2015 Financial Condition Report

For Fiscal Year Ended March 31, 2015


2015 Financial Condition Report
For Fiscal Year Ended March 31, 2015

The debt burden of a governmental entity directly affects its ability to provide current services as well as its long-term fiscal health. Existence of high levels of government borrowing may:

  • indicate that the government is unable to support current programs with current revenues.
  • force future program reductions, increased taxation or additional borrowing when future resources are needed to repay debt.
  • limit capacity to finance capital assets, budgetary deficits and capital grants.

The State Ranks Second Highest in Nation in Outstanding Debt

  • At the end of SFY 2014-15, the State reported the following categories of debt:
    • $3 billion in constitutionally recognized (voter approved) general obligation debt, a decrease of 14 percent since 2011.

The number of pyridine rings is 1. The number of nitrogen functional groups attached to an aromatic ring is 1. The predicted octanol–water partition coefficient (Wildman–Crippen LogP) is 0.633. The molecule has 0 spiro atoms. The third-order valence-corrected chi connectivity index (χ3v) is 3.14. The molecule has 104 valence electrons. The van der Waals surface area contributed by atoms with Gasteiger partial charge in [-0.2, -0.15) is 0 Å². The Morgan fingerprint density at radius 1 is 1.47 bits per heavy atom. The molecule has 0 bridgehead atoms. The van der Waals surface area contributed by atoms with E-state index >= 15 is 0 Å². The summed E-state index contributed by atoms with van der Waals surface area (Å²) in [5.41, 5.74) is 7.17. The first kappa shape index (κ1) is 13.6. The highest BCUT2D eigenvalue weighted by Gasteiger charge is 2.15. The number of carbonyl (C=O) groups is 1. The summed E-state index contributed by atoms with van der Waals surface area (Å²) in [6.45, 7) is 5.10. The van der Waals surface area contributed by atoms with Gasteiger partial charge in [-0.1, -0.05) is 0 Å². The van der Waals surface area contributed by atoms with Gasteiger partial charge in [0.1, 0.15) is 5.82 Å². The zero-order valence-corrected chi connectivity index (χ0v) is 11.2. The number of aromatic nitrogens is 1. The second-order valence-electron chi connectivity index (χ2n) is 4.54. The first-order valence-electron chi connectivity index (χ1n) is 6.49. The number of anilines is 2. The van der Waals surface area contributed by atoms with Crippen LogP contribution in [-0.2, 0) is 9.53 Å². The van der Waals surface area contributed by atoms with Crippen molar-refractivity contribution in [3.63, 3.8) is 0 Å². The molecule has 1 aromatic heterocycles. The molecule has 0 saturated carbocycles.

• $51.9 billion in State-Supported debt as statutorily defined in the Debt Reform Act of 2000, an increase of 1 percent since 2011.
    • $57.4 billion in debt reported in accordance with full accrual accounting under Generally Accepted Accounting Principles (GAAP), an increase of 2 percent since 2011.
    • $63.2 billion in State-Funded debt, an increase of 2 percent since 2011. This category has been defined by the State Comptroller as a comprehensive measurement of the State’s debt burden. It includes instances where the State makes payments with State resources, directly or indirectly, to a public authority, bank trustee or municipal issuer to enable them to make payments on debt issued for State purposes. Approximately 95 percent of the State-Funded debt was issued by public authorities and without voter approval.
New York's Debt
  • In 2014, New York State was the second most-indebted state behind California, and had nearly twice as much debt as the third most-indebted state (New Jersey). New York State also ranked fifth among all states in debt per person.
  • At the end of SFY 2014-15, State-Funded debt outstanding per person was $3,200, which was equal to 5.7 percent of Personal Income.